Tales of the Lazy Stargazer

Volume One, Number Eleven

Advances in Amateur Telescope Baking

By Alan Rifkin (The Lazy Star Gazer)
Alan@Rifkin.com
www.Rifkin.com

Evening Tent Talk Presented at the 2002 Stellafane Convention
Friday night August 9, 2002

The folloing are the text and slides from the presentation

Good evening, my name is Al

My company is Yummy Vue Optics

I have been researching advanced materials and techniques

for amateur telescope makers, that are low in cost and easy to work with.

I Asked

How many of you have a machine shop in your house?

Only a few people responded positively.

How many have an optical shop in your house?

Only a few people responded, and some were the same people.

How many have a kitchen in your house?

Most people responded positive.

Gee a lot more of you seem to have kitchens then the others.



First I will discus new mechanical parts

Telescope tubes-

Gingerbread tubes Vs Cardboard tubes

Today we build telescopes out of cardboard, but not houses.

You have all seen gingerbread houses, but have you ever seen a cardboard house?

If they can build houses out of gingerbread, why not telescopes?

I also have developed a new type of low gloss frosting for Internal light baffles.

Insulating qualities of gingerbread.

Gingerbread is a better insulator then Metal and lighter. This allows for a tube the reaches thermal equilibrium faster.

In assembling the Optical Tube Assembly a special tool is used for preparing the two part adhesive system

Egg White Separator

The adhesive is made from powdered sugar and egg white.

You can prepare the egg white without an egg separator, but it is much easier and you get better results if you do use one.



New Optical parts

Silica Vs Carbon based optical system

You have all heard of pure carbon optical elements.

They have some draw backs, The are very expensive, and very difficult to work with, due to the hardness, but the women really seem to like them.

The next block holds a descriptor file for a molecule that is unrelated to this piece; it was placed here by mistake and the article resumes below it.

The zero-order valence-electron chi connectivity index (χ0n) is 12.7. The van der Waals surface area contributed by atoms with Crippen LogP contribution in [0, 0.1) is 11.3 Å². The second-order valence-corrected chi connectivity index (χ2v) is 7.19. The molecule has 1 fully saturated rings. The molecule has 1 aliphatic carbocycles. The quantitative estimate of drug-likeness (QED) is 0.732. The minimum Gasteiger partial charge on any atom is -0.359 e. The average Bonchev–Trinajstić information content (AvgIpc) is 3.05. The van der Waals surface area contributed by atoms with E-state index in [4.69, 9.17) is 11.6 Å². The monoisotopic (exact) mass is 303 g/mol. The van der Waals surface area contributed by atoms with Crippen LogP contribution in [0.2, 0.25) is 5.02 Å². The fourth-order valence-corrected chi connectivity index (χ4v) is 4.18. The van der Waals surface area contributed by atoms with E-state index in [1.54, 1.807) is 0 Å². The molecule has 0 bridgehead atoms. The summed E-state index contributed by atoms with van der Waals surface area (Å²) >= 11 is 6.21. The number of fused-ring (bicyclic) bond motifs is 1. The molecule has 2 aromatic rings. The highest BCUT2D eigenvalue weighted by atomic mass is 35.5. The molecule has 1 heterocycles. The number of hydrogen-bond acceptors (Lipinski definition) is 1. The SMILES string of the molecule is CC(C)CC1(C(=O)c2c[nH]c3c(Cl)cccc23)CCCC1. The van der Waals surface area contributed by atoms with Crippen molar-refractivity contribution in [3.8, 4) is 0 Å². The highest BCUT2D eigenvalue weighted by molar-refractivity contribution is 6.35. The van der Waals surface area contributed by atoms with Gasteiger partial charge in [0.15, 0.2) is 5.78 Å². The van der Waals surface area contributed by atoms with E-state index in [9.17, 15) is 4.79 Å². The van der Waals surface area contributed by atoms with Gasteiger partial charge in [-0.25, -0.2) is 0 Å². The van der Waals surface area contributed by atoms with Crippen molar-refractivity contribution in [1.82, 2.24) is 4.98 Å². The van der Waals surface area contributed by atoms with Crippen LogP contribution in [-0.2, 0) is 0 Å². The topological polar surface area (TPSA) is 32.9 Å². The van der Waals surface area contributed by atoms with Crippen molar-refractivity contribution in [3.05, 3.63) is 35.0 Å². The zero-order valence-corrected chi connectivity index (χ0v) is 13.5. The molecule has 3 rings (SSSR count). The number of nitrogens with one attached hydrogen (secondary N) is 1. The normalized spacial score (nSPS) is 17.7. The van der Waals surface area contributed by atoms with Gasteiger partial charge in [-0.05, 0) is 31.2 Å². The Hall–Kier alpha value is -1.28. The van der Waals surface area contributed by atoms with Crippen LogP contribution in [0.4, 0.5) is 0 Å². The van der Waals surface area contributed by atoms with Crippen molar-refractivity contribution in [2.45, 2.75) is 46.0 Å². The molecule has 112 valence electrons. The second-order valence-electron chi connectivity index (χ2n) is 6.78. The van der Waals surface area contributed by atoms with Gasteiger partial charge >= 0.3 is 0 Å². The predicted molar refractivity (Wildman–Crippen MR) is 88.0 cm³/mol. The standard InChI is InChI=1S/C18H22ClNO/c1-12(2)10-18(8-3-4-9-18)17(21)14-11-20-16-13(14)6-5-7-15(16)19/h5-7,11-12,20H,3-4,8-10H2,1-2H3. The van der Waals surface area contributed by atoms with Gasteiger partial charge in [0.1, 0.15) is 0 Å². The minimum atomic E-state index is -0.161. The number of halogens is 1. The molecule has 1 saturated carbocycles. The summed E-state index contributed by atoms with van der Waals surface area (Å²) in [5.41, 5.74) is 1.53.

Instead of Diamond, I am using a low cost glass alloy of two carbon compounds, Sucrose and Glucose.

Sugar Glass Alloy

Let boil till 300 f degrees or sounds like breaking glass when a drop is placed in cold water. Remove from heat, pour into forms and molds.


If you want it to be clear don't put any food coloring in it. Otherwise add:

If you want it flavored add:




Grinding can be done with kosher salt and table salt, instead of expensive carburundum and cerium compounds.

The specific gravity of Silica glass is 2.21

The specific gravity of this sugar glass alloy is 1.58

It is 29% Lighter than Silica glass

This allows you to build a telescope, that is lighter in weight, easier to transport and one that reaches thermal equilibrium faster.

 

Out of these mechanical and optical components I have two demonstration models

The Tonto, With frosting

Click for larger Image

And if you live in an area where frosting and dewing is a problem

Then use the Kitchen Ranger, which is the frost-free model

The Mount

The mount is an alt/az fork mount made completely of the same sugar alloy, except that it is lubricated with vegetable oil to keep it from sticking.

Different f 's of eyepieces

Nibbler type 1 eyepiece

.f is for focal length and flavor!

Do you have trouble telling your eyepieces apart in the dark?

With Flavored eyepieces, all you have to do is just lick them, to tell which ones is which.

Blueberry 32 mm

Cherry 12 mm

Lemon 26 mm This model I had some trouble with, it is a copy of design taken from a Russian model, and never seems to work right

Lime 4.5 mm

Which would you rather drop? A $400 Nagler, or

something you can whip up in your kitchen for a buck?

In Conclusion

These telescopes have advantages and disadvantages over one of our previous research instruments the LEGO scope